25. Types of Policies - EISP • Enterprise Information Security Policies (EISP) –Are similar to the security policy of Ciampa: • outline the strategic direction and scope for all of an organization’s security efforts • assign responsibilities for the various areas of information security. In addition… • EISP also guides… • the development • implementation • and management requirementsof the information security program

  26. Types of Policies – EISP (Con’t) • EISP is a high level statement that provides: • An overview of corporate philosophy on security • Information on the structure of information security organization and individuals that fulfill the information security role • Fully articulated responsibilities for security

  27. Types of Policies - ISSP • Issue-specific security policies (ISSP) –relate to the Acceptable Usepolicy of Ciampa. • It provides detailed andtargeted guidelines and expectations about how the technology-based system in question should be used • Examples of ISSP are: • Password policy • Use of a Company’s Electronic mail • Use of the Internet and World Wide Web

  28. Types of Policies - SSSP • Systems-specific Security Policy (SSSP)states that we should: “specify and detail standards or procedures to be used when configuring or maintaining systems.” • Examples include configuring: • access controls • firewall rules • IDS rules

  29. Usersof Security Policy • Users or Audiences of Security Policy could be: • A Group of employees based upon their departments or units • A Group of employees based upon roles such as system security officer • Information system owners, custodians, and end –users.

  30. User Groups by Types of Policies Table 3-1:The relevance of security policies to the different group of users

  31. User Groups by Types of Policies Table 3-1 (Continued)

  32. User Groups by Types of Policies (Con’t) • Note that individuals often may fall in more than one user groups based upon their roles. For example an individual may be • an end-user • a system administrator …. depending on the tasks and types of information systems being accessed.

  33. Information Security Policy Roles Policy roles include: • defining appropriate behavior for users • providing the foundation for action in response to inappropriate behavior • identifying needed tools and procedures • communicating a consensus of judgment

  34. Information Security Policy Characteristics • Policy Characteristics include: • should never conflict with law • must be able to stand up in court, if challenged • must be properly supported and administered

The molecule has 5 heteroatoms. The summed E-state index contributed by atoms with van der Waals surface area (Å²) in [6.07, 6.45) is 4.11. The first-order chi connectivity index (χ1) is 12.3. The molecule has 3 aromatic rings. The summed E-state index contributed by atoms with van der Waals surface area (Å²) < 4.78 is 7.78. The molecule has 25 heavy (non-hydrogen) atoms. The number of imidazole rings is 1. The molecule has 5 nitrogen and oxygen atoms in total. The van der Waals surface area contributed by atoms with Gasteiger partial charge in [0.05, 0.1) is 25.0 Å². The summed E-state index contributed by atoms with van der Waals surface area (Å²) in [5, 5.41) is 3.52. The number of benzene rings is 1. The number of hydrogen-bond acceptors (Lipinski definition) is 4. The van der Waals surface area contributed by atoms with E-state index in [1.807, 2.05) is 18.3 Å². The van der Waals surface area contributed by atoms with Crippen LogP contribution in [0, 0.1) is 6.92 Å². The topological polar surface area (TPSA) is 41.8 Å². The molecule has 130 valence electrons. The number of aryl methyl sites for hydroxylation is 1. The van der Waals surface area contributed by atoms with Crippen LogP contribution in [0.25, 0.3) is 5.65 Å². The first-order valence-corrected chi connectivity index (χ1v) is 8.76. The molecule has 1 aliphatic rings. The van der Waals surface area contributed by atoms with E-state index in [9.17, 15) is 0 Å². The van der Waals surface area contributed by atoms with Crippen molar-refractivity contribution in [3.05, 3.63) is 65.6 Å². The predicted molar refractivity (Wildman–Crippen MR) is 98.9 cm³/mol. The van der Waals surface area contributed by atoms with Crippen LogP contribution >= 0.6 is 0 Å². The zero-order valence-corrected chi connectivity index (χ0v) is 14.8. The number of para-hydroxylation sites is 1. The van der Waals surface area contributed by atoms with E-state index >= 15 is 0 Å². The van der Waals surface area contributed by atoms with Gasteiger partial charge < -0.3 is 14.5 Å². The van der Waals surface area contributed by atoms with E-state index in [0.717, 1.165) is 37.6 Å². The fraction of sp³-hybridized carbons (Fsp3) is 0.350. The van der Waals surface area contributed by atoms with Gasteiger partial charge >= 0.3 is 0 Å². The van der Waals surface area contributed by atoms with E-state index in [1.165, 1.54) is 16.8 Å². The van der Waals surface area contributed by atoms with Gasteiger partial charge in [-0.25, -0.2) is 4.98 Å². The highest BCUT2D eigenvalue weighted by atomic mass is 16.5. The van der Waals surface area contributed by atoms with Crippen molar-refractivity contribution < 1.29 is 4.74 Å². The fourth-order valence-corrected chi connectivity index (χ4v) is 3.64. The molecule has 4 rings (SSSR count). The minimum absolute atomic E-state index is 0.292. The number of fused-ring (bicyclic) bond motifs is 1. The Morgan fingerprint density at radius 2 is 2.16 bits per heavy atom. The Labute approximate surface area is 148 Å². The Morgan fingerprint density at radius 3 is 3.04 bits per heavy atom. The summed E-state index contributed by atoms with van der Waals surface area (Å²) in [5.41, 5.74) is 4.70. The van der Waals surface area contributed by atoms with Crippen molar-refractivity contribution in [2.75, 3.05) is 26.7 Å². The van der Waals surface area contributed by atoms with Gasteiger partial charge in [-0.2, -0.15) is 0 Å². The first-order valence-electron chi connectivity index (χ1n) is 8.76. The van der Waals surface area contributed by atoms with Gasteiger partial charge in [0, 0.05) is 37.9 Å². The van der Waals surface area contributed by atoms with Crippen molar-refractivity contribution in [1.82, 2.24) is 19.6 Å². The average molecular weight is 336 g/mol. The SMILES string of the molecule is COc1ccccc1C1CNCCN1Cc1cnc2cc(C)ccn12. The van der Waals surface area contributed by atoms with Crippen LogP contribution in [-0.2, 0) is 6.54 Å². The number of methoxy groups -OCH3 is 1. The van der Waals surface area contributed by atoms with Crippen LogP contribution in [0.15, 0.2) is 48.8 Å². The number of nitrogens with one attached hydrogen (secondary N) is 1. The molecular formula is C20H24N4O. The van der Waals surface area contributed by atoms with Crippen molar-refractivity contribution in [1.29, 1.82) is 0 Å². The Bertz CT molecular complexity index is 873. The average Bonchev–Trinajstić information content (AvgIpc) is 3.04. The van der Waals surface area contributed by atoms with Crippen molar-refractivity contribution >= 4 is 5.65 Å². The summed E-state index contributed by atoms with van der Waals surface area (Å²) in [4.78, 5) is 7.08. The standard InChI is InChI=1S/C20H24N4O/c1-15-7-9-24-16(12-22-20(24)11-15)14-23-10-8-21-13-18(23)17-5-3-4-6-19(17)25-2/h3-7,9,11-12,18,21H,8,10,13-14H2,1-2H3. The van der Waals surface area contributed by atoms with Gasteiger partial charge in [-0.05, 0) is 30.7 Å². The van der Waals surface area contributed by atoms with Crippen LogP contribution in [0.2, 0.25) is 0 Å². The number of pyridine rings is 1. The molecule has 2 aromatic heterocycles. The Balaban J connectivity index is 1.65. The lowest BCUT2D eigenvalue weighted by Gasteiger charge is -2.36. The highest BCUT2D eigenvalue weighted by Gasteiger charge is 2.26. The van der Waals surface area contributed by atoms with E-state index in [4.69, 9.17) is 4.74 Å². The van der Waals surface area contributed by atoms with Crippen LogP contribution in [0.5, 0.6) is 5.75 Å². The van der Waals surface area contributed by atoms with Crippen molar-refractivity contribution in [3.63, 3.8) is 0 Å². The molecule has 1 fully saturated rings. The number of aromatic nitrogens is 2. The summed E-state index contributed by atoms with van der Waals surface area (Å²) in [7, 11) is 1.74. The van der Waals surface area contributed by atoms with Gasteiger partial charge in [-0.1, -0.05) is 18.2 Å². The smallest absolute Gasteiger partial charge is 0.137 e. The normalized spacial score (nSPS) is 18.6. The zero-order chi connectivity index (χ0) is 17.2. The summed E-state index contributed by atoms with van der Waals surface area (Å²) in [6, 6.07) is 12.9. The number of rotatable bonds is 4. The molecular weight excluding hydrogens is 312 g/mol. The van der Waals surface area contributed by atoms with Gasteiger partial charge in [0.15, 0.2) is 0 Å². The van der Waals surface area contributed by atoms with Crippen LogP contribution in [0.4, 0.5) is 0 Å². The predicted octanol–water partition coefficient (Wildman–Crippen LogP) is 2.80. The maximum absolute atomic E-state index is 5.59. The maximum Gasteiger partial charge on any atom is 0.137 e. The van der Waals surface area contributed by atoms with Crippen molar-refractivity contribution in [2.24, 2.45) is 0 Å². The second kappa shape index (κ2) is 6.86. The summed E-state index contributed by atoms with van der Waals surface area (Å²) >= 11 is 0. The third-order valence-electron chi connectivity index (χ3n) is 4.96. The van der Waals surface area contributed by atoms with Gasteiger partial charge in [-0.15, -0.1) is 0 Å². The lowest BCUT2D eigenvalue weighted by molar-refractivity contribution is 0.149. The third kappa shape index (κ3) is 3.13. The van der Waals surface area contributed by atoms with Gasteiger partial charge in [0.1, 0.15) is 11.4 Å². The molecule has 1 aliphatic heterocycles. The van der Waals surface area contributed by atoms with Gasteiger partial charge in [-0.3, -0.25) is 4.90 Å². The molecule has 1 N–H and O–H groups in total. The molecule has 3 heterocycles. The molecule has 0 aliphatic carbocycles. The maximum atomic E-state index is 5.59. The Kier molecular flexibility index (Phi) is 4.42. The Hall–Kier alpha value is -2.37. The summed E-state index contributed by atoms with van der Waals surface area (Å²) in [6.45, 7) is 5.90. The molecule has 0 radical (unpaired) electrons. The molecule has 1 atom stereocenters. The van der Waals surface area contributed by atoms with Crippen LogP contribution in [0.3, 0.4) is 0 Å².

35. Importance of Information Security Policies Information Policies: • Brings consistency in services, products and organization culture • Help to comply with government policies such as GLBA and HIPAA • Lead to more secured networks, systems and applications

  36. Effective Policy • Security policy needs to take into account the following: • The audience or users • The tasks performed by the audience • The environment in which the audience operates

  37. Effective Policy • Good Policy should be: • relevant • readable and understandable • properly disseminated • agreed to • uniformly applied and enforceable • has good style and organization

  38. Quiz • Discuss the types of security policies. • What are the roles of an information security policy? • What are the characteristics of an effective information security policy?

  39. Accessibility of Security Policy • Policy Accessibility - Policy does not matter unless it is accessible : • easily found • readily available to end users…

  40. Accessibility of Security Policy • Policy accessibility questions include: • How easy is the policy to locate? • How easy is the policy to locate for users with physical or cognitive limitations?

  41. Usability of Security Policy • Policy is usable when it is easy to: • read and understand • remember • apply • enforce • help minimize errors • help recover from errors • Policy comprehension is best when written… • at a reasonable level • with minimum technical and managerial jargon

  42. Usable Security Policy - Challenges • Based on a study by Jensen and Potts, and others: • users do not have time or the inclination to read a lengthy policy • security and privacy policies are infrequently read • privacy policies are hard to read • policies do not support rational decision making • Examples of reported incidents due to usability problems of security policy are: • The “Memogate” scandal • Maxion and Reeder

  43. Usable Security Policy – Challenges • How to convey security policy information without overwhelming users • How to overcome the great variation in policies from business to business, e.g., • the language used in the policies • the issues exist due to lack of standards

  44. Usable Security Policy – Challenges • Users find it difficult to compare and contrast policies across competing organizations and businesses. • However, government Policy standards are helping, i.e., • Family Educational Rights and Privacy Act (FERPA) • Health Insurance Portability and Accountability Act (HIPAA), • Gramm-Leach-Bliley Act (GLBA) • Children’s Online Privacy Protection Act (COPPA)

  45. Usability of Privacy Policy • “Privacy policy” may be defined as what and how an organization • collects data • uses data and • manages data… about its customers,partners, employees,etc.

  46. Usability of Privacy Policy • A study by Proctor found • That “80% or more of respondents were comfortable with providing preference information, such as their favorite television show, or snack… • less than 20% were comfortable with providing medical information, income, phone number, credit card number, and social security number.”

  47. Usability of Privacy Policy • Theoretically, privacy policy is an important source of information that presents the organization’s principles and practices regarding: • what kind of data is collected • how is data collected, used and managed for customers, partners and employees, etc. • this data collectively is referred to as, “personally identifiable information.”

  48. Usability of Privacy Policy - Examples • Examples of Privacy Policy • CLab @ CMU • Online Privacy Policy for Adobe @

  49. Usability of Privacy Policy - Jensen & Potts (2004) Study • Evaluated the privacy policies 47 high-traffic web sites. • The study found: • the policies were typically complicated and written to address company issues rather than consumers’ concerns. • for high traffic sites and health sites, the average readability was 14 years of education.

  50. Usability of Privacy Policy - Jensen & Potts Study (Con’t) • Less than 1% of website registrants visited the privacy policy page. • Reasons are: • Considerable time and effort is required to locate, read, and analyze the policies. • Study estimates about eight to twelve minutes to read privacy policies on the most popular sites,